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Down Fill Power Explained – Everything You Need To Know About Jacket Warmth


Article Categories: Gear
Article Tags: Jackets

While not everyone is a technical mastermind, when you go shopping for a hunting jacket, you’ve probably heard the term “down fill power”. But what is it exactly? How do you measure it and how should it affect your buying decision? Today, we’ll try to explain these questions in layman’s terms as best as we can without getting too technical.

Down fill power – What It Tells You

To put it as simple as we can, down fill power measures how good a jacket or other camping article is insulated. While the term does not necessarily directly impact how warm a clothing article might be (explained below), it’s a good indicator of how much it can help you keep normal body temperature in harsh conditions, such as rain, snow, or when you’re climbing great altitudes.

A higher fill power indicates higher quality and more insulating down. What fill power doesn’t tell you, is how much down is in a particular article of clothing. This is an extremely important piece to understanding true warmth.

How is Down Fill Power Measured?

Regular folks have no reason to do this, but we thought it would be an interesting fact for you to know, as it will net you an even better understanding of how down works. Manufacturers place one ounce of down in a cylinder and then put a weighted disk on top of the material. After one minute, they measure how much the down has compressed to determine its capability.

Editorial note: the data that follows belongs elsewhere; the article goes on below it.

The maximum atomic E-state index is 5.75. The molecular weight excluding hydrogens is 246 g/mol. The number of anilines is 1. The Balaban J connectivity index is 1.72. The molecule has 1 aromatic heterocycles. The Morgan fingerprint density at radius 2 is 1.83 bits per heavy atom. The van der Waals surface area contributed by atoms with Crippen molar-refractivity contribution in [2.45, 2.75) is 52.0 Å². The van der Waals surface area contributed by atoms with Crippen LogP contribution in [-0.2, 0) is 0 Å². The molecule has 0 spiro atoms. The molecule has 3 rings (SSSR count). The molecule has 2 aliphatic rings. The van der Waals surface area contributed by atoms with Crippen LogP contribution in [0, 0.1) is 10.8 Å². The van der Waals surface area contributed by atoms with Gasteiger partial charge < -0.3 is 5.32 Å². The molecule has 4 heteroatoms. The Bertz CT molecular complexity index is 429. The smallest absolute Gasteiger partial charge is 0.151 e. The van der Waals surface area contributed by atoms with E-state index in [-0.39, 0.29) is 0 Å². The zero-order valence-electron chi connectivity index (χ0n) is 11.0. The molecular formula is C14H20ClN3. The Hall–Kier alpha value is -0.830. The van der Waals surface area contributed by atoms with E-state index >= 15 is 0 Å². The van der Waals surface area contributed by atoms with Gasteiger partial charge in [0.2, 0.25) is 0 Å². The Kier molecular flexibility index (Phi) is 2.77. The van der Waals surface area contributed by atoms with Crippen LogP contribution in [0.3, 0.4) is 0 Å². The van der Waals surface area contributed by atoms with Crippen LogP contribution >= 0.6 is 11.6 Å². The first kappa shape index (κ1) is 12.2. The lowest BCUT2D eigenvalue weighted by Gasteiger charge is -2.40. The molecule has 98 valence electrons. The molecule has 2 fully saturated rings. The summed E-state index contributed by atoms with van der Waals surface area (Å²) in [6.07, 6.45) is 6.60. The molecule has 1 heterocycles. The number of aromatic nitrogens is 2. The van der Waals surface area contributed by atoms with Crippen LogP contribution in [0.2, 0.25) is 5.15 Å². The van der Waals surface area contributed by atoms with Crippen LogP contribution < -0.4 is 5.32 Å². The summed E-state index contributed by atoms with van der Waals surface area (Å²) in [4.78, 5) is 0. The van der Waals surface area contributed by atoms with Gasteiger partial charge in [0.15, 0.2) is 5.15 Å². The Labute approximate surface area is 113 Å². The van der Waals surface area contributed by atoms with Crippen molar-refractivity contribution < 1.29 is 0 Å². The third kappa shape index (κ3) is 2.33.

More resilient down will compress less and provide more insulation, while lesser qualitative down compresses more and provides less insulation. In layman’s terms, 900 fill power is the best you can get, while 450 fill power only offers half the insulation.

For example, a jacket with 450 down will need twice as much down by weight as a 900 down jacket to have the same insulation. Therefore, consumers could be getting 900 fill power jackets, that have very little down, and therefore are not as warm as jackets with far more down in them.

If you found 3 separate jackets with the below specs, each jacket would have the same warmth, however the higher fill power jacket can be compressed to a smaller size.

Fill Power Down Weight
450 100 grams
600 83 grams
900 50 grams

Why Is Down So Appreciated?

Down is one of the best insulation materials due to the light weight, great insulation, and packability. It can compress into a small, packable shape, and it can go back up to normal when you need it. So for this purpose, it’s one of the best types of materials you can pack on a camping trip to ensure that you stay warm. Even if you’re already taking with you a nice tent, or some spacious hunting blinds for warmth, having a quality down jacket, vest, or bag can help you stay safer, more comfortable, and warm.

Down has featherlike plumage with numerous small air spaces in between. These air spaces capture heat and expand the material, making it insulate your body much better than any other regular jacket or camping gear could ever do.

Just How Compact Does Down Get?

As with all things, the higher the capability of the down, the higher the price. Jackets and camping equipment made from premium quality down will take a big bite out of your budget, but they are also very light and extremely easy to pack. Lesser quality down jackets and equipment won’t be nearly as packable and lightweight.